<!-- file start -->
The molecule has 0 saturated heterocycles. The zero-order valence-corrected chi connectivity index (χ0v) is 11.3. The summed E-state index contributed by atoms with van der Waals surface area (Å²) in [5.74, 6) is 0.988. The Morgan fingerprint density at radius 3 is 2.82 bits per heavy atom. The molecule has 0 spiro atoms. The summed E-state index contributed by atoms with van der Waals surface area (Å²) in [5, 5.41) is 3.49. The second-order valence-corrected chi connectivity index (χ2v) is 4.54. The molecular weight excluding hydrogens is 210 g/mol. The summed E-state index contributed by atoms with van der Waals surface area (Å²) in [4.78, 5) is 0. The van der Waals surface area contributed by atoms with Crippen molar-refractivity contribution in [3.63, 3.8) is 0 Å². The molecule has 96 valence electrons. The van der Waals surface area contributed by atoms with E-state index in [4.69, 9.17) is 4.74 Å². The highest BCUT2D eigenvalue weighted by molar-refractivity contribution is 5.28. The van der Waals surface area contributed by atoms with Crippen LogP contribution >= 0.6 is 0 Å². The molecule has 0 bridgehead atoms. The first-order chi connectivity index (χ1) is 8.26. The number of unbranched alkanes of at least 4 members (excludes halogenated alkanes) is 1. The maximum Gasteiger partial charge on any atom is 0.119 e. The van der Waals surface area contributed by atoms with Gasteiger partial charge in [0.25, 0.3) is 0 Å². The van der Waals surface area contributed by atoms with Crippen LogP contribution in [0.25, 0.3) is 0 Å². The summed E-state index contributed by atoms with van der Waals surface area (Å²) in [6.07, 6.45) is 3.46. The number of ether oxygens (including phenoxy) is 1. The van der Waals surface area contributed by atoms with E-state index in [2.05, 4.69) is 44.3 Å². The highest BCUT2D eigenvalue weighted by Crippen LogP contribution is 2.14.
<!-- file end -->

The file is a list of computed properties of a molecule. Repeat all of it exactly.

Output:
The molecule has 0 saturated heterocycles. The zero-order valence-corrected chi connectivity index (χ0v) is 11.3. The summed E-state index contributed by atoms with van der Waals surface area (Å²) in [5.74, 6) is 0.988. The Morgan fingerprint density at radius 3 is 2.82 bits per heavy atom. The molecule has 0 spiro atoms. The summed E-state index contributed by atoms with van der Waals surface area (Å²) in [5, 5.41) is 3.49. The second-order valence-corrected chi connectivity index (χ2v) is 4.54. The molecular weight excluding hydrogens is 210 g/mol. The summed E-state index contributed by atoms with van der Waals surface area (Å²) in [4.78, 5) is 0. The van der Waals surface area contributed by atoms with Crippen molar-refractivity contribution in [3.63, 3.8) is 0 Å². The molecule has 96 valence electrons. The van der Waals surface area contributed by atoms with E-state index in [4.69, 9.17) is 4.74 Å². The highest BCUT2D eigenvalue weighted by molar-refractivity contribution is 5.28. The van der Waals surface area contributed by atoms with Crippen LogP contribution >= 0.6 is 0 Å². The molecule has 0 bridgehead atoms. The first-order chi connectivity index (χ1) is 8.26. The number of unbranched alkanes of at least 4 members (excludes halogenated alkanes) is 1. The maximum Gasteiger partial charge on any atom is 0.119 e. The van der Waals surface area contributed by atoms with Gasteiger partial charge in [0.25, 0.3) is 0 Å². The van der Waals surface area contributed by atoms with Crippen LogP contribution in [0.25, 0.3) is 0 Å². The summed E-state index contributed by atoms with van der Waals surface area (Å²) in [6.07, 6.45) is 3.46. The number of ether oxygens (including phenoxy) is 1. The van der Waals surface area contributed by atoms with E-state index in [2.05, 4.69) is 44.3 Å². The highest BCUT2D eigenvalue weighted by Crippen LogP contribution is 2.14.